Putting these allegations aside, winter sports facilities in Russia are among the best in the world. The idea to link sports with the general fitness of the nation has paid rich dividends. While the population decline has not been completely arrested in Russia, health standards have vastly improved and are not that far from being on Western European levels.
As is the case in India, long-distance running events open to the public have gained popularity in Russia. Jogging and running for fitness is very much popular among the urban middle class with many people even braving cold and dark winter mornings to go for a morning run.
Alcoholism and public drunkenness have both reduced dramatically in Russia. Besides awareness programmes, increase in taxes and ban of sales of alcohol after 11 pm, strict action is taken against anyone consuming alcohol in public. Russian cities also increasingly have vigilantes that stop members of the public from consuming alcohol in parks and public spaces. One particular group called Lev Protiv, which literally translates as the lion opposes, has gained fame and notoriety thanks to YouTube videos it posts of its volunteers stopping people from consuming alcohol in public areas.
Improved public health and greater sporting prowess are considered two of the main markers of Russia’s reemergence as a power and developed nation.
Doping allegations and a WADA ban
Russia could not repeat its Sochi Winter Olympics feat when the next edition of the event was held in Pyeongchang, South Korea in 2018, as the country was suspended over doping allegations in Sochi. As many as 169 Russian athletes participated in South Korea under a neutral flag. They wore plain uniforms that said ‘Olympic Athletes from Russia’. The Russian flag and national anthem were banned from the games. This followed a partial ban from the 2016 Summer Olympics in Rio de Janeiro.
Russia was reinstated to the Olympics in the autumn of 2018, but this was short-lived. This week, the World Anti-Doping Agency’s (WADA) Executive Committee said the Russian Anti-Doping Agency (RUSADA) was non-compliant of the World Anti-Doping Code and imposed a four-year ban on Russia from international sport for what they termed as government-backed offences and attempts to mislead investigators.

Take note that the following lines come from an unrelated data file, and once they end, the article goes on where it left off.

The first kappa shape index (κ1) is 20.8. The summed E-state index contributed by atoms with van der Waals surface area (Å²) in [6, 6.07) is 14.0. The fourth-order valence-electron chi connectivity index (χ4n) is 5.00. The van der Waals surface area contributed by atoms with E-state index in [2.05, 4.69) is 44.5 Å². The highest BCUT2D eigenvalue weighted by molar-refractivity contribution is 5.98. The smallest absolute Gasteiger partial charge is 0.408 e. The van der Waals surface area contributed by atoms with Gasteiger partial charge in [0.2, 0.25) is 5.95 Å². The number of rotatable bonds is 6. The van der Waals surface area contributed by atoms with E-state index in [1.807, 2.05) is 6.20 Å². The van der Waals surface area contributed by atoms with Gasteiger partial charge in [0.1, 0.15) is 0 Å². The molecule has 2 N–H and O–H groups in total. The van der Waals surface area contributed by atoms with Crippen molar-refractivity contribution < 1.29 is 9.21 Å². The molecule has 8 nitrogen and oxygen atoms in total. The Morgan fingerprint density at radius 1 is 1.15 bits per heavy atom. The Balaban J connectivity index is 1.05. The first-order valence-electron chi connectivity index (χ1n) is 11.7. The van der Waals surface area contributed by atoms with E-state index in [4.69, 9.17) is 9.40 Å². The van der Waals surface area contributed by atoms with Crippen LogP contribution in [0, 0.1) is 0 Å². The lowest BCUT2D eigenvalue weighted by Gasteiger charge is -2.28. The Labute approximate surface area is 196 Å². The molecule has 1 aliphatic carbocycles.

“For too long, Russian doping has detracted from clean sport,” WADA said in a statement. “Russia was afforded every opportunity to get its house in order and rejoin the global anti-doping community for the good of its athletes and of the integrity of sport, but it chose instead to continue in its stance of deception and denial.”
Russian athletes will be able to participate in the 2020 Summer Olympics in Tokyo under an independent banner. However, unlike the 2018 Winter Olympics, Russian athletes can only participate as neutrals and not with the same ‘Olympic Athletes from Russia’ tag.
The Russian authorities have not taken too kindly to the ban. “The fact that such decisions are taken repeatedly—and often in relation to the athletes who have already been punished one way or another—suggests that this is the continuation of the anti-Russian hysteria, which has already got into a chronic form,” Russian Prime Minister Dmitry Medvedev said this week.
Medvedev did agree that Russian sports have had issues with doping, which he said were “impossible to deny”. Russia plans to challenge the latest ban in court.
The mass doping allegations against Russia first surfaced in 2016 when Grigory Rodchenkov, the former head of the Russian anti-doping laboratory, defected to the US and turned into a whistleblower. Rodchenkov is part of a witness-protection programme in the US now.
Despite the fall from grace for Russia, there is little doubt that the promotion of sports and an active and healthy lifestyle has managed to pay rich dividends for the country’s public health programme. If in the early 2000s public parks were full of teenagers drinking beer on summer evenings, now teenagers can be seen armed with badminton and tennis rackets in the same parks. Slalom skiers who can’t practice in the summer months improvise using roller skates.
There is little doubt that massive doping did take place in Russia from 2005 to 2015, just about the same timeframe when the country reemerged as a sporting power. However, doping is a curse across much of the world, with the ultimate Summer Olympics superpower, the US, being no exception. Clean athletes, many of whom have private nutritionists and doctors, have every right to compete in the Olympics and world championships. The fact that they cannot do so under a national flag no way demeans their achievement or stops their country from taking pride in them.
The ban on Russia in international events will no doubt be a dampener for aspiring young athletes who dream of seeing their flag hoisted and hearing their national anthem during a medal ceremony. However, the emphasis on good health is now an integral part of the lifestyle of the urban Russian.
About The Author
Ajay Kamalakaran is a writer and independent journalist with a special interest in Russia and the former Soviet Union